My beloved Behringer BCF2000 midi controller was already broken when I bought it used over 10 years ago. The unit has 8 motorised faders and 8 rotary controllers with LED rings so it’s great to use with midi feedback and it’s a good bang for the buck. I was surprised to see that this model is still sold on-line despite the fact the Behringer has put out a new model.
The guy that sold this unit to me didn’t tell me that fader one didn’t move by itself and something was loose inside the case. Now, after my successful repair of my wife’s midi keyboard I’ve gotten hubris and think that I can repair anything. Well, at least I can repair simple stuff that doesn’t contain any advanced troubleshooting.
I was smart enough to see if there was any disassemble manuals on-line and I found a PDF document that detailed how to tighten up the belts for the motorized faders. Sadly there’s quite a few steps to reach the faders. Once there I realised that fader one’s belt and one of the screws had come loose and it was really easy to attach them again. When I lifted the panel covering the faders the belt from fader eight came loose too but it was as easy to fix as fader one.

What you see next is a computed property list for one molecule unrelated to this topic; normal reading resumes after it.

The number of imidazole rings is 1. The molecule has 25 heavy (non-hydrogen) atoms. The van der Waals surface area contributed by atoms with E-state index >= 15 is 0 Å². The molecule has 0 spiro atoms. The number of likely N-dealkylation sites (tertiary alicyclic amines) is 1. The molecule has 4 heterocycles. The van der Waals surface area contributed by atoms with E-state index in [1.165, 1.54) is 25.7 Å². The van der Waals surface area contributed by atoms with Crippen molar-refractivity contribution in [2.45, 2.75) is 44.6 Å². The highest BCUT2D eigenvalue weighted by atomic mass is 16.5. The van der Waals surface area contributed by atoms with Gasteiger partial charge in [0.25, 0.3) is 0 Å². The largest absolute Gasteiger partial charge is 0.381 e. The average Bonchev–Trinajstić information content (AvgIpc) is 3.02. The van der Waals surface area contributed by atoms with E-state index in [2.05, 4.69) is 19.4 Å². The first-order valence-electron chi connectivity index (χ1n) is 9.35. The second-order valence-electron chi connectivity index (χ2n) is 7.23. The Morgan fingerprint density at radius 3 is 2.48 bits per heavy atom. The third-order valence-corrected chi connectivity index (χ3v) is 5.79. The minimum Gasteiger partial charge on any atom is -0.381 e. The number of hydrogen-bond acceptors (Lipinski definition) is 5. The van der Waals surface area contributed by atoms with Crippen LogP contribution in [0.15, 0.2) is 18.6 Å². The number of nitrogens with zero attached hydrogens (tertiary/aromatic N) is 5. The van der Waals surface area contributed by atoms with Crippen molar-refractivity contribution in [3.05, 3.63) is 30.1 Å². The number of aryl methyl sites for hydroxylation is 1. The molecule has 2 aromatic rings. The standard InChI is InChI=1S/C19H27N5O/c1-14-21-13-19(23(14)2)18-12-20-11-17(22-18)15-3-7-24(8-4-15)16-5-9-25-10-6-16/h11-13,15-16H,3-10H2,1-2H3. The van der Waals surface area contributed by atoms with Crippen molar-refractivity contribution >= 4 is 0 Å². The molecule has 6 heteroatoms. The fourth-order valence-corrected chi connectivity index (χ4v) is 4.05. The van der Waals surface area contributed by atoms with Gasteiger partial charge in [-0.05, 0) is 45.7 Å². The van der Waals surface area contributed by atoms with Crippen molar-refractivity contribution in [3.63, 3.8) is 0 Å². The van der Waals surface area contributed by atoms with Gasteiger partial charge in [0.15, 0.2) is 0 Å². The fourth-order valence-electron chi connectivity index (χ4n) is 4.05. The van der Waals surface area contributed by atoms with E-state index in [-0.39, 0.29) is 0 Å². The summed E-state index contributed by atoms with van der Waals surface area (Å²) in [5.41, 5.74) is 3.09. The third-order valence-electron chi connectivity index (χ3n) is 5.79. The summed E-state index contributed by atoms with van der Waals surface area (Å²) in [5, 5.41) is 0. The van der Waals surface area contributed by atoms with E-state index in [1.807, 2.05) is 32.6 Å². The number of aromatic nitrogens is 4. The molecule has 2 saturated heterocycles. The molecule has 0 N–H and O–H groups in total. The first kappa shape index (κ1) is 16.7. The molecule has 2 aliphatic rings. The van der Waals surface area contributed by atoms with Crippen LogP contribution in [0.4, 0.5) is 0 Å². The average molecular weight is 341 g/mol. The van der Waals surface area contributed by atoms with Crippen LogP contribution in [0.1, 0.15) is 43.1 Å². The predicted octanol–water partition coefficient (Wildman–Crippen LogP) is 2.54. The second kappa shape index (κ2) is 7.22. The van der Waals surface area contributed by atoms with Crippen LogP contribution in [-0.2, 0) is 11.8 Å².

While I was inside the unit I figure I could tighten up the fader belts as described in the PDF. Unfortunately I tightened three of them too much so I had to go unscrew everything once again to loosen the tight belts. This time I did’t put all of the pieces back before testing which was good since I also needed to put some hot glue on the ribbon cable connectors so that the cables stays in place.
By this time I had figured out that I wanted a nice way to show off the working motorized faders. I could probably have done this quickly in a DAW but I wanted to do it in Vezér, a MIDI/OSC/DMX timeline app. I quickly programmed the eight waves seen in the video.
Right before putting back the two side panels I noticed that the holder for the power button had came loose from the case. I epoxy glued that back before doing the final assembly. Now the machine is in better shape than ever.
Since I published this article, the PDF document has disappeared from the web. I contacted the author Nathan Parrow and he was kind enough to let me host it so that we all can use it for future repairs.